Slowly change your food buying habits. Eat a bit less meat, and have a couple of meatless days. Use the money you spare to buy unprocessed ingredients, vegetables. Buy them at a local shop, or even directly from a farmer, not a supermarket. Be smart on what you buy… take some time to compare. In Holland real ecological butter has become cheaper than a lot of margarine brands (made from crappy materials, palm oil and water). Pay with real cash, not digital money (this will become more important in future with the trend to eradicate cash… we’ll be using social credit apps instead).


While I seem to be going off-topic this is not the case. This is about changing our relationship to technology and decreasing our dependence on it. This gives us more choice. More freedom.

And the fact that we are still consumers will make it more imperative for producers to adapt to these trends, as we can see with FB and Google suddenly talking about building in TWS features in their products and services (even though they are mostly superficial still). If we change our lifestyle, our relation to technology, there will be new USP’s for them and competitors alike. Solutions that are better aligned to humanity.

That’s my theory at least :slight_smile:

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Sounds very good. I salute your attempts.

I’ve made a small change: to Firefox, though I sometimes have to use Chrome because of those darn cookies.

There is a whole field of professional practise dedicated to this, it is User Experience Design. When appiled well and regularly to a product in an org that respects and trusts it’s product teams and have diverse staff, inclusive methods are used to explore and understand how tech can n
be delivered fo a wide range of people with different needs.

@aschrijver Equality depends on where you live. If you’re from Holland, you’re one of the most fortunate in the world. Europe is not only the most equal continent in the world, it is also probably the wealthiest.

Technology and the globalisation it brings can’t and shouldn’t be undone. They are bringing so many amazing improvements in living standards to the most of the world. However unfortunately technology is helping bring wealth inequality back into the world where the top 1% are now back to the levels where they were in the 1930s and 1940s, and this is very troubling.

“Top 1%” means getting about 28,500 Euros or more a year in income. Anyone in that group is part of the 1% “problem” because they’re clearly taking more than their fair share, and if that money instead went to the bottom 50% they would be able to eat better and get a better education. In an ideal world!

I admire Europe very much for helping their own citizens, but they’re helping their own citizens. If you want an adventure, see try to make it without your passport. I really mean that, actually I have done it! I too have a super rich world passport but I have decided 10 years ago to put myself on equal footing and fight it out on the internet where my passport means nothing. I decided that technology and globalisation is coming and I should embrace it and in fact try to promote it. So I quit my comfy high paying government job where I worked 2 hours a day. I never regretted it for an instant, even though I would have had more money if I stayed part of the rich world’s boring system. Now I have the pleasure of making less money, while never having received any benefits in my life or ever even had health insurance since I quit that job, and paying high taxes to support people who live in one of the richest countries in the world but aren’t as skilled as myself. And that’s the way it should be, better off people have to give so that others can live well too. I hope technology and globalisation will continue, and the world will do away with its borders so that the money will instead go to where it belongs, the bottom 50% who now make 1000 Euros or less a year. There is no sense in giving people in rich countries 10,000 Euros a year in social support if we can instead one day give it to the bottom 50% in the world who are so much more in need. I don’t know if technology will ever abolish nations and borders, but I hope so.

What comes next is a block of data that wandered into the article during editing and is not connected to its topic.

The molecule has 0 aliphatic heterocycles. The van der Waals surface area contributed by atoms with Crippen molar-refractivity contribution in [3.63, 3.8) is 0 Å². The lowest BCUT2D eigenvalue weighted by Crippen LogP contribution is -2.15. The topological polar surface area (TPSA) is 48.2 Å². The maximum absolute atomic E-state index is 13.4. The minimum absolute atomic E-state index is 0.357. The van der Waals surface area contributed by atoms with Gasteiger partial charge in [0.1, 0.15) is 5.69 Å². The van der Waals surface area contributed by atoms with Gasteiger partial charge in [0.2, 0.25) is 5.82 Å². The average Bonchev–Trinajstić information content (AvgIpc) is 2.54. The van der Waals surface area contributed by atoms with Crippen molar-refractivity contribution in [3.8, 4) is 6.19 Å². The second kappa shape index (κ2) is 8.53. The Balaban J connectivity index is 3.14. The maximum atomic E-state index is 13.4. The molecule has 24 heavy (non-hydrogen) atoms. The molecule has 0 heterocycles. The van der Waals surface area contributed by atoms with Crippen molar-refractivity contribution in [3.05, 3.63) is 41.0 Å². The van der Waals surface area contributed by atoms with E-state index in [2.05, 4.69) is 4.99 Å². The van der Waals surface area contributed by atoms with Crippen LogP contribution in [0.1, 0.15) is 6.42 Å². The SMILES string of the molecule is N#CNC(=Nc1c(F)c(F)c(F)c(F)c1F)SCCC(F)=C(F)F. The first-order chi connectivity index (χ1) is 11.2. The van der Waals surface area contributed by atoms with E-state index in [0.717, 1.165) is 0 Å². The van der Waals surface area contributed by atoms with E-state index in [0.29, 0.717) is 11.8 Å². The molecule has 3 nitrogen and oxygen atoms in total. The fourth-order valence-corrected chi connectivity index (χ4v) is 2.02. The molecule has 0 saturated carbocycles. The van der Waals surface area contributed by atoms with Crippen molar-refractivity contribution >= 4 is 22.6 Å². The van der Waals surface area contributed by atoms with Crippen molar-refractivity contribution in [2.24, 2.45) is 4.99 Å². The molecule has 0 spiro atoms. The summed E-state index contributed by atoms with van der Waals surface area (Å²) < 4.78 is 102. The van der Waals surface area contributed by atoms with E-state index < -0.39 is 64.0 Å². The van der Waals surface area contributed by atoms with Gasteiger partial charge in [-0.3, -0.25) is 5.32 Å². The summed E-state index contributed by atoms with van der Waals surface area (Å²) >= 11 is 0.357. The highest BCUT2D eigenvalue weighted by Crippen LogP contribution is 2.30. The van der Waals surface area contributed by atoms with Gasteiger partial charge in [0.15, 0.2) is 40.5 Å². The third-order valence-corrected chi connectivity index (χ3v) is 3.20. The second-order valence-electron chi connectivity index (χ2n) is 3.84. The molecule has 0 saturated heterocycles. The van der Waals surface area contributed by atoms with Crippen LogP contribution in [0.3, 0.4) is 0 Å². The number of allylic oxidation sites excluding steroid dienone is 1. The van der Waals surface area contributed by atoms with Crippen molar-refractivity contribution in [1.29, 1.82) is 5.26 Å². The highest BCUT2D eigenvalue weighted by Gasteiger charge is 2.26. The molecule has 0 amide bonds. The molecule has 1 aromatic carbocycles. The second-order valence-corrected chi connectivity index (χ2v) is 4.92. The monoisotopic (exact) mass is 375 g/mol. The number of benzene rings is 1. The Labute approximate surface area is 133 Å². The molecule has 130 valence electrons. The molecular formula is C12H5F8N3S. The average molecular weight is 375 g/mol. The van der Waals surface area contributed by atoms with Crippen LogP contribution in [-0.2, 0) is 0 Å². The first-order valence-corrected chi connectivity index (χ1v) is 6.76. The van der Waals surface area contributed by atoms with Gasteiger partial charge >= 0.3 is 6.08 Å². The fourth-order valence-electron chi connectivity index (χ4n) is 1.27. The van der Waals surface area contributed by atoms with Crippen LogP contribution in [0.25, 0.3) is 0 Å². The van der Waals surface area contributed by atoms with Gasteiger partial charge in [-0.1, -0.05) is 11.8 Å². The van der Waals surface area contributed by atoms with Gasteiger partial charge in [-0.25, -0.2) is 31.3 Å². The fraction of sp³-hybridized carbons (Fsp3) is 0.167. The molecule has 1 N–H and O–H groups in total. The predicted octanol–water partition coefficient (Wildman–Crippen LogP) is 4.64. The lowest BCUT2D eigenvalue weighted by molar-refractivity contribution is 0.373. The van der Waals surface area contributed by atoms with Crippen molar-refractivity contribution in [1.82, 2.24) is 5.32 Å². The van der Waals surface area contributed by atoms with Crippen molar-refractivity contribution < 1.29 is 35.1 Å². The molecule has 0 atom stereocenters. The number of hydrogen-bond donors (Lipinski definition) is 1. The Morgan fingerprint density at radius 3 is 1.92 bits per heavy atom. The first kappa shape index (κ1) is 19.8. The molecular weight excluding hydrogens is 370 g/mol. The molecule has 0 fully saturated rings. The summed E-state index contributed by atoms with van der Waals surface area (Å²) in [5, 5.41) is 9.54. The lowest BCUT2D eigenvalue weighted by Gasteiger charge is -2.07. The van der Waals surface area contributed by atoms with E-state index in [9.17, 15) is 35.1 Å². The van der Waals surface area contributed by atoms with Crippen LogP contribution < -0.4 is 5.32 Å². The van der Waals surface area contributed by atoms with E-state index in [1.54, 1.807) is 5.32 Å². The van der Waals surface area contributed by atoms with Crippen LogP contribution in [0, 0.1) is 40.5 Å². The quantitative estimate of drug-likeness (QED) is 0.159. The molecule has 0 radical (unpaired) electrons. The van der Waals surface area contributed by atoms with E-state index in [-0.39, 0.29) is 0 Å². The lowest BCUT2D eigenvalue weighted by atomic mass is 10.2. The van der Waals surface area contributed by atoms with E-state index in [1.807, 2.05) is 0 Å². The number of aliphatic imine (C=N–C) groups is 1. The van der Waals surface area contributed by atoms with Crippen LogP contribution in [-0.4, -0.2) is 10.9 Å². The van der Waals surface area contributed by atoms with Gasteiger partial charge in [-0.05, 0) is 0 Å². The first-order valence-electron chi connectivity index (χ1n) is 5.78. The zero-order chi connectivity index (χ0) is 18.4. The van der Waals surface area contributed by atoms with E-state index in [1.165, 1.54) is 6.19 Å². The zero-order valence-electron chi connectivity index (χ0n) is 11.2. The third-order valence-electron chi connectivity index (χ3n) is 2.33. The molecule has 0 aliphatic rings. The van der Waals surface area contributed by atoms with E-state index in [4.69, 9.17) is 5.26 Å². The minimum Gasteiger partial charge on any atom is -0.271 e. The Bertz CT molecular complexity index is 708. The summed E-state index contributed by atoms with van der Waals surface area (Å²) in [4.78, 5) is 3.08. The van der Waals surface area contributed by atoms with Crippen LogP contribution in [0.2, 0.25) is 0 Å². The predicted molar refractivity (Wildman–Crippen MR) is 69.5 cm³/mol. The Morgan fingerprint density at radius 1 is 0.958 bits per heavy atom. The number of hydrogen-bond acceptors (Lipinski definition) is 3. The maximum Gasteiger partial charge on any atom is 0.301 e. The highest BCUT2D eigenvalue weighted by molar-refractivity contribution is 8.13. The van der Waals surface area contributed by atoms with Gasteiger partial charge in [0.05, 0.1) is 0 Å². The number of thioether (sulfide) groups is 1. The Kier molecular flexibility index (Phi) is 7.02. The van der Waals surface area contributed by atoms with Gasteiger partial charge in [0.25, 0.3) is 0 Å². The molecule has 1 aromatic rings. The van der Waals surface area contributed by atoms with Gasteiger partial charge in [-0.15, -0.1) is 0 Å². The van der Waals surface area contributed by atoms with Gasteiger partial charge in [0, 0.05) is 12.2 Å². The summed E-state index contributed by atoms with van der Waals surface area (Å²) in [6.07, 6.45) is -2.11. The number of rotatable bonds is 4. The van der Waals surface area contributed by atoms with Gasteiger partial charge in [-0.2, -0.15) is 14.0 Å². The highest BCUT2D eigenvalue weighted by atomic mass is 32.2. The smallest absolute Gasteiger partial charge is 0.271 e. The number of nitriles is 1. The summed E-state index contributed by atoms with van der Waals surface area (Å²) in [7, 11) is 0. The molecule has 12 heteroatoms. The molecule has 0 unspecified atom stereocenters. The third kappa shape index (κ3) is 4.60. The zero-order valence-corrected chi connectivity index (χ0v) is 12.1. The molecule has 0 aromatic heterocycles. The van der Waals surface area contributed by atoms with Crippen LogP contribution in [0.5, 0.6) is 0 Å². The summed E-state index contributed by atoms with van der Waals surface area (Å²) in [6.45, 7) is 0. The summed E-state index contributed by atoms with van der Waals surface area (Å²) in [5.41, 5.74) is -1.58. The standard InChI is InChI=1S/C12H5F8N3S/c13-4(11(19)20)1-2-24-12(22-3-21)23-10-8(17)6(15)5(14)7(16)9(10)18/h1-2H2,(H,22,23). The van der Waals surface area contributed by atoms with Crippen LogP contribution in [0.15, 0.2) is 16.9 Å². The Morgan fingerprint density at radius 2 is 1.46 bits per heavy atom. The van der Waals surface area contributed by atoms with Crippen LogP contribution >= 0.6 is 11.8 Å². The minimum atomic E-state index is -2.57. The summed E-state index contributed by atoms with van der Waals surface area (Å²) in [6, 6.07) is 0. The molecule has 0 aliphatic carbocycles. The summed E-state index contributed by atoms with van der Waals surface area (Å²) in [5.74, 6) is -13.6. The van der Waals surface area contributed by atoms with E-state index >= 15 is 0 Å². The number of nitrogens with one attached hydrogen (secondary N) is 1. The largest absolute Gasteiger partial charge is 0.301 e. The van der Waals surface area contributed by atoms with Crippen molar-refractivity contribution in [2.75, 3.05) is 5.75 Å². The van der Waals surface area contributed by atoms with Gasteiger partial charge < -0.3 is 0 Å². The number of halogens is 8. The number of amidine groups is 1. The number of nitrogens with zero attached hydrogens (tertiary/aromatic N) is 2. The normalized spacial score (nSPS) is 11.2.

Yes, I am well aware of the 1% threshold and the comfortable position of most western countries in this regard. And your link to the Global Rich List is a great help to show more people their favourable position, and that they do not have much to complain because they are technically within the 1% or close to it.

Wealth inequality

But when those people mention “the elite 1%” this is mostly an easy way to mean the real elite, and to wealth inequality phenomena more like this: